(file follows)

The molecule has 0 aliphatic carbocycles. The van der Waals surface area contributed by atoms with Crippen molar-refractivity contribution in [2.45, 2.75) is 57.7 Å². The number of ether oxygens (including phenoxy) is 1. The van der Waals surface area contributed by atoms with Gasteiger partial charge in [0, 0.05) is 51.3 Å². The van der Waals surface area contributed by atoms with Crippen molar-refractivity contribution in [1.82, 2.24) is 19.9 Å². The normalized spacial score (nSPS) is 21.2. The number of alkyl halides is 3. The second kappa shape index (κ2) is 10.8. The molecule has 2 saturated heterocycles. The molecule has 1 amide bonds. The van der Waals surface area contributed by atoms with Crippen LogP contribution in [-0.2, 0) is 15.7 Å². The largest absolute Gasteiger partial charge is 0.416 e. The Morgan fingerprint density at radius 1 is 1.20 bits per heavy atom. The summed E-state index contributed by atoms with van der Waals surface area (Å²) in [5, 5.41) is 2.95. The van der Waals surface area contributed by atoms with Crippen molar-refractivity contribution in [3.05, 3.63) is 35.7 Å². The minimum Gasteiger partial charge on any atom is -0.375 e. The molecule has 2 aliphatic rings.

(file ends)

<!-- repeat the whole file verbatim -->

The molecule has 0 aliphatic carbocycles. The van der Waals surface area contributed by atoms with Crippen molar-refractivity contribution in [2.45, 2.75) is 57.7 Å². The number of ether oxygens (including phenoxy) is 1. The van der Waals surface area contributed by atoms with Gasteiger partial charge in [0, 0.05) is 51.3 Å². The van der Waals surface area contributed by atoms with Crippen molar-refractivity contribution in [1.82, 2.24) is 19.9 Å². The normalized spacial score (nSPS) is 21.2. The number of alkyl halides is 3. The second kappa shape index (κ2) is 10.8. The molecule has 2 saturated heterocycles. The molecule has 1 amide bonds. The van der Waals surface area contributed by atoms with Crippen LogP contribution in [-0.2, 0) is 15.7 Å². The largest absolute Gasteiger partial charge is 0.416 e. The Morgan fingerprint density at radius 1 is 1.20 bits per heavy atom. The summed E-state index contributed by atoms with van der Waals surface area (Å²) in [5, 5.41) is 2.95. The van der Waals surface area contributed by atoms with Crippen molar-refractivity contribution in [3.05, 3.63) is 35.7 Å². The minimum Gasteiger partial charge on any atom is -0.375 e. The molecule has 2 aliphatic rings.